A cold wind rattled branches. The gust stirred crisp embers of an orange carpet that crackled like flames beneath her boots.

  “What are you doing?” she muttered to herself, attempting to tread softly, grasping her cloak as if chilled. “You’r
e not even dressed proper for a fight.” She peered down at her long skirt. “You could’ve at least borrowed a pair of britches!”

  Luwynda faltered as a swirl of fog parted and the cretin became clear out of the blackness surrounding him. He had reached the end of the grass at the edge of the village. On the summit of a gentle slope a row of carved and flickering gourds grimaced, a flimsy line of defense. The Sagist’s work, she assumed, a ridiculous tradition! What good did it do except draw attention — show the barbarity precisely where to come?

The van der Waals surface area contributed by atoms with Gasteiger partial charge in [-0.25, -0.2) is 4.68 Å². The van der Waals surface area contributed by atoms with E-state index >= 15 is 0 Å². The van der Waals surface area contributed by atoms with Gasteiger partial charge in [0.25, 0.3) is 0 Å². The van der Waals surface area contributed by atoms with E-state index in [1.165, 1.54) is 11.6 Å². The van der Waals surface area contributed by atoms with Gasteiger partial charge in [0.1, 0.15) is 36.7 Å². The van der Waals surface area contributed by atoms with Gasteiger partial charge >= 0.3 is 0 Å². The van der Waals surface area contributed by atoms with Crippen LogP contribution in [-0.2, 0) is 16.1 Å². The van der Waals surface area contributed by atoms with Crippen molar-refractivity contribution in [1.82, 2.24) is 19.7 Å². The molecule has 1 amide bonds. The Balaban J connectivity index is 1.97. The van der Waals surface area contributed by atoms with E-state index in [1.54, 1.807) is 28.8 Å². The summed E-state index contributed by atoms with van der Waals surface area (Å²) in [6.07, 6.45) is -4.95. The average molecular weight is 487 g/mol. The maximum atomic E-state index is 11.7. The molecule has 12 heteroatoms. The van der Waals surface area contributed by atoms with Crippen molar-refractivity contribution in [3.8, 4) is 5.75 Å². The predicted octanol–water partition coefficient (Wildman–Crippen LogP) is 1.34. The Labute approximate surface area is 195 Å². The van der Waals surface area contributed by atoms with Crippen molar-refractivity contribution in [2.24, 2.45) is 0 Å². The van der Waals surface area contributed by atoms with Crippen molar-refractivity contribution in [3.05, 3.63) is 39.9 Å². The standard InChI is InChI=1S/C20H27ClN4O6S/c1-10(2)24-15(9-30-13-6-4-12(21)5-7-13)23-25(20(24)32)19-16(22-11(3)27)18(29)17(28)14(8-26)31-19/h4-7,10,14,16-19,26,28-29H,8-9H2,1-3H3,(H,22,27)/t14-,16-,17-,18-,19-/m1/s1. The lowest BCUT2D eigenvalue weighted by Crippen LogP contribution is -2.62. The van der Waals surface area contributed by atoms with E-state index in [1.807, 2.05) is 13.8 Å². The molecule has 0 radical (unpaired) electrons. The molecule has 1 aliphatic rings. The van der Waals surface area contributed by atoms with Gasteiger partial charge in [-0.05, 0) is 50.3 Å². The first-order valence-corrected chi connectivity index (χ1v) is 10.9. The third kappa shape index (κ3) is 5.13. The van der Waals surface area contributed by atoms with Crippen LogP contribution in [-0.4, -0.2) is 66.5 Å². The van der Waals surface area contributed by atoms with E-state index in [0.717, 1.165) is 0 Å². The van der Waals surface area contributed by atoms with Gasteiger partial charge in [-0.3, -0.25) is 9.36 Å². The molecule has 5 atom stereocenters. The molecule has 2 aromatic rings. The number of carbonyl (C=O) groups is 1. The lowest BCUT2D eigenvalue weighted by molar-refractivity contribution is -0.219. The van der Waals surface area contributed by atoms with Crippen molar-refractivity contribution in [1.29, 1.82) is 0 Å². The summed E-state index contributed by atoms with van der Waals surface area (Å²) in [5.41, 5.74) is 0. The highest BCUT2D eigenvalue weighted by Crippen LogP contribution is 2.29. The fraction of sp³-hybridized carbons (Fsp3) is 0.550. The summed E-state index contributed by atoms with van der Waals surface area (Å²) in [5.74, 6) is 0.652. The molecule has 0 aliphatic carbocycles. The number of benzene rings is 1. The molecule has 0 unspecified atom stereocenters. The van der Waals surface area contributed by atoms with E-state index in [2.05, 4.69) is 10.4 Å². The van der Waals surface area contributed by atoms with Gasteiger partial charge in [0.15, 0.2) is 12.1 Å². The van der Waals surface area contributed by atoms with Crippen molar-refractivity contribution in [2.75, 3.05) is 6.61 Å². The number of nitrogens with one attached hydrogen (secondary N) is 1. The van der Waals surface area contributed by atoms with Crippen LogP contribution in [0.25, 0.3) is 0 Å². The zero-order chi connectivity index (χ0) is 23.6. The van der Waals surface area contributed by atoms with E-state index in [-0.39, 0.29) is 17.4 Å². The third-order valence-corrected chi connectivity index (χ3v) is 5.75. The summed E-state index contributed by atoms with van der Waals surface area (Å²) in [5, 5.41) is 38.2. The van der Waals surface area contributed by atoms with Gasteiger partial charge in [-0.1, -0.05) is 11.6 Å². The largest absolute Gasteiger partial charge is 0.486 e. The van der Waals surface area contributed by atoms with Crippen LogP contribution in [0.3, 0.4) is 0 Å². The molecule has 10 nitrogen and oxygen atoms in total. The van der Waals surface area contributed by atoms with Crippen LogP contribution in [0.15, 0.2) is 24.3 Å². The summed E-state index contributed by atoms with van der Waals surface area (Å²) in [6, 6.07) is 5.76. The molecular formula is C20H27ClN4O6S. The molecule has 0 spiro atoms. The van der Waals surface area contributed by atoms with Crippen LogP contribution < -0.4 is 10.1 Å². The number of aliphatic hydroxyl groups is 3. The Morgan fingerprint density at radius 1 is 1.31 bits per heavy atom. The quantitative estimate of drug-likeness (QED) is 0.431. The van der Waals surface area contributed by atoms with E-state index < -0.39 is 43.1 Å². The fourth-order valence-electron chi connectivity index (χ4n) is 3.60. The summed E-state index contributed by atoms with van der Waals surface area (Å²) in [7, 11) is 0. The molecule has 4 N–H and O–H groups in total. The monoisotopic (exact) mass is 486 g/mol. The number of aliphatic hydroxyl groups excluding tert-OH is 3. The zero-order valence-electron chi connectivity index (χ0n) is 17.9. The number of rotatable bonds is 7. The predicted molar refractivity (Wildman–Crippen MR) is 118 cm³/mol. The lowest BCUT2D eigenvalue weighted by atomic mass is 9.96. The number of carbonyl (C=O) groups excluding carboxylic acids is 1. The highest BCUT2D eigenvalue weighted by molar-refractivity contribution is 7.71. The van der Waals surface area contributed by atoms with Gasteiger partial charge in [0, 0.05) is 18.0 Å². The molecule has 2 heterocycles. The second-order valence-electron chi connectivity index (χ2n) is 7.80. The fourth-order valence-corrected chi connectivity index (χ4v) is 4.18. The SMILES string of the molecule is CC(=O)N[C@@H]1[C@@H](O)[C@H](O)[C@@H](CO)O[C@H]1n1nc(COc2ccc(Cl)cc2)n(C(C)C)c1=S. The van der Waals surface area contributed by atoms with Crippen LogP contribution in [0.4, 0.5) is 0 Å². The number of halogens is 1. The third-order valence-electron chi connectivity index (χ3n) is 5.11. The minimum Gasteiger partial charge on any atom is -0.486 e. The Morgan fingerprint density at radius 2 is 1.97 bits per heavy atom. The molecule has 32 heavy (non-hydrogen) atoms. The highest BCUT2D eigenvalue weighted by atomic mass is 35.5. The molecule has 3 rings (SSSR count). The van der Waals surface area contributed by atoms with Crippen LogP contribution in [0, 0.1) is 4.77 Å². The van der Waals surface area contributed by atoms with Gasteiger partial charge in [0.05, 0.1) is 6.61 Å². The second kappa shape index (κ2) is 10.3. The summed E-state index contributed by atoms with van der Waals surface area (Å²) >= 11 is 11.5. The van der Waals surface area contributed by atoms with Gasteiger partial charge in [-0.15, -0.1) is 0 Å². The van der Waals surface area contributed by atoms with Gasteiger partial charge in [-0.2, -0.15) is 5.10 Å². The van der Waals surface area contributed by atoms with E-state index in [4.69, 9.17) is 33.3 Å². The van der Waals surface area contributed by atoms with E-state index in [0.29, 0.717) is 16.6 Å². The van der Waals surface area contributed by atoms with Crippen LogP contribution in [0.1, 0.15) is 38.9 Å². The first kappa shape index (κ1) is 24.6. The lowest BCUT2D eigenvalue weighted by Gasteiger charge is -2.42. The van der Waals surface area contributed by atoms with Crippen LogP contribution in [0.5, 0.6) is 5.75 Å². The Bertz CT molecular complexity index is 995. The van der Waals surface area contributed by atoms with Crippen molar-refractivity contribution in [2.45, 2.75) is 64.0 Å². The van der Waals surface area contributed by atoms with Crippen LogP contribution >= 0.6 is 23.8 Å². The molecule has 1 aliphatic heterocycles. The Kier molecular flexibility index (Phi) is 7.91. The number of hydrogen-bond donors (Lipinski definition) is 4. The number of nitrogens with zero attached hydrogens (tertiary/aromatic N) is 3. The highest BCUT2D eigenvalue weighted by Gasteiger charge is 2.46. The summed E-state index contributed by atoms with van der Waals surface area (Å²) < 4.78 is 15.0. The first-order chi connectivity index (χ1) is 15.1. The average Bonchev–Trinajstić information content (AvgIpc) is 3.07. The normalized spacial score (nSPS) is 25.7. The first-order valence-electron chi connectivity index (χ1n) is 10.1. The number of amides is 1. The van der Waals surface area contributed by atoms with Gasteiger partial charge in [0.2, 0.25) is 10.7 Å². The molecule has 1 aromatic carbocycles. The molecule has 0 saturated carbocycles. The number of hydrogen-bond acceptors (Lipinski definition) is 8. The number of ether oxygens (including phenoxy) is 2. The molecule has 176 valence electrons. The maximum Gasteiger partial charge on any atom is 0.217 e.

The girl steadied her gait, sauntering past the pumpkins — her skirt and cloak cinched — advancing till she was near enough for a chat.

  Horrendus met her approach with a snarl of derision: “You must be the mocker.”

  “And what if I am?”

  “You will die first,” the animus stated.

  “But shouldn’t you save the best for last?” challenged the girl.

  “Hmm, you might have a point.” A ruminative interval. “If I wanted your opinion!” The fiend nastily swung a forelimb to deal a crushing blow.

  The girl lithely ducked, then sprang from a crouch through the daemon-troll’s massive trunken legs.

  A nimble somersault, rendered awkward by her attire. She leapt up behind and gave him a shove. Caught off balance, the heavy lout pitched to sprawl clumsickly on a hideous oversized countenance.

  He straightened to a towering height of brawn, sinews rippling, morbid expression irate. Shambling in a semicircle to confront his foe, pocked writhing